Summer has arrived — a little later than normal. Unfortunately, the rain has slacked off at a time when we are already far behind the average. All we can do is pray for rain and more comfortable temperatures. We haven’t yet learned how to control the weather and it’s probably a good thing. I can image all sorts of complications if some could control such things as rainfall, snow, heat.
When I was in elementary school we had a lesson on this. We were shown a farmer who needed rain on his crops. Eventually, he got a big rain. Then we saw a building contractor who decried the rain because he had some construction that needed dry weather. It was ruined in the rain. I have kept that lesson in mind all these years.
It’s been interesting do all the downsizing of “stuff” at home. I am determined to get rid of things I haven’t used for years. As you can guess, I have found a lot of interesting things that I was glad to see again. I have made a donation of some very good books to a fundraising sale that will be held by the Newtonia Battlefields Protection Association. I hope they go to a good home where they will be appreciated.
There is a collection of hardbacks about each state that was part of a WPA project. During the Depression, writers were given jobs writing these books. They are filled with wonderful pictures and many stories about the states. I didn’t own the entire WPA collection, but a good many. In certain markets, they would bring a good price so someone will be getting a bargain.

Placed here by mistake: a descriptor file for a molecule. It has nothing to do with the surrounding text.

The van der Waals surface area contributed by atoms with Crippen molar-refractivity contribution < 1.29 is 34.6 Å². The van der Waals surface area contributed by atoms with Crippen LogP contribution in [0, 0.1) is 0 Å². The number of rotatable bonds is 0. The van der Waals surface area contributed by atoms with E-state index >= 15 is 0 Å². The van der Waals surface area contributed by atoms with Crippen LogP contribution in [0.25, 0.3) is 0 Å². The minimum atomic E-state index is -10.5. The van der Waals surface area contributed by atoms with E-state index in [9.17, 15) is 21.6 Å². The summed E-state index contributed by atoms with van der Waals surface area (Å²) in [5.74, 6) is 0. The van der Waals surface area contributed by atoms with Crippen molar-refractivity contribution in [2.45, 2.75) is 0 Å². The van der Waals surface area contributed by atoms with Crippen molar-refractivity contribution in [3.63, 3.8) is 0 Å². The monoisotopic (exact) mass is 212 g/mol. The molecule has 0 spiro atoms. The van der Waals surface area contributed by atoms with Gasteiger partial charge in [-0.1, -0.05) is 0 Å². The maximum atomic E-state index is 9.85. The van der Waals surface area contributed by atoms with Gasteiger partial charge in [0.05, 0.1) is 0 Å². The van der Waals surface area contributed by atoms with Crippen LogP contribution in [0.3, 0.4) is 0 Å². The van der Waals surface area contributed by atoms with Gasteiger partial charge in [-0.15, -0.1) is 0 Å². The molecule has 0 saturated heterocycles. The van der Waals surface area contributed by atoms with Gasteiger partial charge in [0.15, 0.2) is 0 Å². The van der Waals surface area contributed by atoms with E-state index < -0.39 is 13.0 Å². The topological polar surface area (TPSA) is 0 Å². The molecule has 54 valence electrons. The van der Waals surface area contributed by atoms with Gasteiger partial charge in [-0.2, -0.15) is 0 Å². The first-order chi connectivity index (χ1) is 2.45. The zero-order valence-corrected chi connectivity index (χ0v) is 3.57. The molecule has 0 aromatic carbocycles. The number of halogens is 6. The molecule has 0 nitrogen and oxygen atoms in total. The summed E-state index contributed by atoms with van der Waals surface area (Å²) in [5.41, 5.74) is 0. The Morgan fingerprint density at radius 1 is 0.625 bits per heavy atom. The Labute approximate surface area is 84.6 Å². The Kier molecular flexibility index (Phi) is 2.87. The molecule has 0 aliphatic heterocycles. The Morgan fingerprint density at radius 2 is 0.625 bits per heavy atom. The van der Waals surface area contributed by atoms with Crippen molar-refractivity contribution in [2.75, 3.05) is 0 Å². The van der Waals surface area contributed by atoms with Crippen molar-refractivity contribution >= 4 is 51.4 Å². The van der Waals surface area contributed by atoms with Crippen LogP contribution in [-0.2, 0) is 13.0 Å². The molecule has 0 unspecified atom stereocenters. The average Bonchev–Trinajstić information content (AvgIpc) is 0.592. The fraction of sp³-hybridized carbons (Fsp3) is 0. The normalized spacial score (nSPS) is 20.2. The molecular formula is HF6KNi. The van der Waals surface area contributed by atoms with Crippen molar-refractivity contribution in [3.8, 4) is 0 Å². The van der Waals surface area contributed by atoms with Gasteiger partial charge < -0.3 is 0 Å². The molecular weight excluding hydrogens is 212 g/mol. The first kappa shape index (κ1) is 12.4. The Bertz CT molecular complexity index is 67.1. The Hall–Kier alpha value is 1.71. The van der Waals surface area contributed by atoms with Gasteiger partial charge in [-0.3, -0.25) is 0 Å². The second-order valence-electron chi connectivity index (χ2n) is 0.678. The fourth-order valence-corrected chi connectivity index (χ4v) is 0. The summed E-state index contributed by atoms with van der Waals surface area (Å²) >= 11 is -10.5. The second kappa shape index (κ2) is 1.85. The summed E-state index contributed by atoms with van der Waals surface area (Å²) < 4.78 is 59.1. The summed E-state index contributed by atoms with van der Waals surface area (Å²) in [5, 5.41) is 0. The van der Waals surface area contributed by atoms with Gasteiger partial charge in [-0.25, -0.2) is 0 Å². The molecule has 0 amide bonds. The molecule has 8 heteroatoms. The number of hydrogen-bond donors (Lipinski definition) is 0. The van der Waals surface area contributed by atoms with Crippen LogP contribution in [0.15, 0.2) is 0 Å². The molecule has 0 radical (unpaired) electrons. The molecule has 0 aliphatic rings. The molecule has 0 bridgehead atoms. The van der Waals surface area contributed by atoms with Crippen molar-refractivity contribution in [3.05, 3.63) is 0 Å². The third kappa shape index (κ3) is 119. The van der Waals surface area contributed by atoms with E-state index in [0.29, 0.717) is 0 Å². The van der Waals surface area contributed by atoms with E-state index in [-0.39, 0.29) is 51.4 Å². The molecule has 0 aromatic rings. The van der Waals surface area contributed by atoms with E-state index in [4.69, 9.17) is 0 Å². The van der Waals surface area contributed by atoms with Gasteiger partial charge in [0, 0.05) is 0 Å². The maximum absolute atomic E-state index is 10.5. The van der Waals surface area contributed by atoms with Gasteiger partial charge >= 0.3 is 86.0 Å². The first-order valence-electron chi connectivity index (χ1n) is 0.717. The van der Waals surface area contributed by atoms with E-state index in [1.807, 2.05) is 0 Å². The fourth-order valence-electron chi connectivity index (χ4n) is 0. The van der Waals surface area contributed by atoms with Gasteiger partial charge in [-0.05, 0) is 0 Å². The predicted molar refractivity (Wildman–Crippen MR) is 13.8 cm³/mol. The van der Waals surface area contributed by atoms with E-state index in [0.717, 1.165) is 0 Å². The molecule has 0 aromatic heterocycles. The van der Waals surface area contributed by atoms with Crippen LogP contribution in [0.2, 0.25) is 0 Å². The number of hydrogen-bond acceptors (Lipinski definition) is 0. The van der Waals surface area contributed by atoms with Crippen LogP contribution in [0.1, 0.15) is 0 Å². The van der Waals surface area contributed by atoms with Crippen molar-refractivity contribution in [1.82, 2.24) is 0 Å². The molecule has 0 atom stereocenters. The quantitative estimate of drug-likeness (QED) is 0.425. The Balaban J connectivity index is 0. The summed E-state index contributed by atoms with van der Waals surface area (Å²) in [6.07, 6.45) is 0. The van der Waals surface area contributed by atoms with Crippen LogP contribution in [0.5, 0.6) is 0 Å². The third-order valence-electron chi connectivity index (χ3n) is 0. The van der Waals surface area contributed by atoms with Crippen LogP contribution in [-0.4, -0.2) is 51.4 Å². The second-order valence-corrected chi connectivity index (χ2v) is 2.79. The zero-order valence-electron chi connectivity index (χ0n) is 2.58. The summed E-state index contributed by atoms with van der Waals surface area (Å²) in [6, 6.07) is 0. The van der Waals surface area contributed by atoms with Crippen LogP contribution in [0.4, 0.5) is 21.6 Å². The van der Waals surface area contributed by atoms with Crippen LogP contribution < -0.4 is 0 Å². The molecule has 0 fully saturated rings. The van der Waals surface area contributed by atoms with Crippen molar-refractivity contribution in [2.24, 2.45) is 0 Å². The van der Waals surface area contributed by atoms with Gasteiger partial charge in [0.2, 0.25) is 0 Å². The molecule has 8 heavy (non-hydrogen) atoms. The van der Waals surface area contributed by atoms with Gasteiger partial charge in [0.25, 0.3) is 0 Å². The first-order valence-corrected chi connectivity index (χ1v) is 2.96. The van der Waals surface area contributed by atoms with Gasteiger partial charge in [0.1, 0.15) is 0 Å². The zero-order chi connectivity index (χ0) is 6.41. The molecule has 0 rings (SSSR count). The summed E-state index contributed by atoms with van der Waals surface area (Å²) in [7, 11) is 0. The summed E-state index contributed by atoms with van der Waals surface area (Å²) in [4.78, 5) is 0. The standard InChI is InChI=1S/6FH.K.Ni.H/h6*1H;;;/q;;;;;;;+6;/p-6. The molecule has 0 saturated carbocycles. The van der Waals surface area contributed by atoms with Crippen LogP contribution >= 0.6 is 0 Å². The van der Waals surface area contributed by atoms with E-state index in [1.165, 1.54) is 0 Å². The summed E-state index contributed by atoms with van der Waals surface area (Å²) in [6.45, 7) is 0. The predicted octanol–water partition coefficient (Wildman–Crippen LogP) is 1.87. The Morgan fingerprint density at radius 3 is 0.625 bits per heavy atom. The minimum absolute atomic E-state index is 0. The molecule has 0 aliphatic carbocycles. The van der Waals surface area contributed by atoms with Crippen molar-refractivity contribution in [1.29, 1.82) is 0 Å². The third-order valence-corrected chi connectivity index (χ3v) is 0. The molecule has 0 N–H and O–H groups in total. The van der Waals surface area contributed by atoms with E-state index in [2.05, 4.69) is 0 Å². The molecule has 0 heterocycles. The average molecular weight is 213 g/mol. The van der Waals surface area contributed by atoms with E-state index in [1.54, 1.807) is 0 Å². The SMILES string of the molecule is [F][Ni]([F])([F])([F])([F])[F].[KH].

The sale will be held in Neosho at the Fall Festival. There are a lot of different items so be sure and get there early to get all the bargains.
Thanks to Clark’s Funeral Home for their generous donation toward the purchase of a building for the University of Missouri Extension Service. This group has been yanked around far too long so it’s nice to see them in a home from which they will not be run out of. Many folks have made contributions and that is what it will take to put them over the top, but Fred Clark and his family and staff should be commended for their special effort.
At the grand opening, Fred told a couple of stories. One was about his visit one year to every 4-H club in the country to teach the kids artificial respiration. He said it was a joy to work with these young people.
Thanks also to First Community Bank and Simmons for the lunch. I don’t think I have ever tackled such an enormous fajita. It was delicious.
Kay Hively writes a weekly column for the Daily News.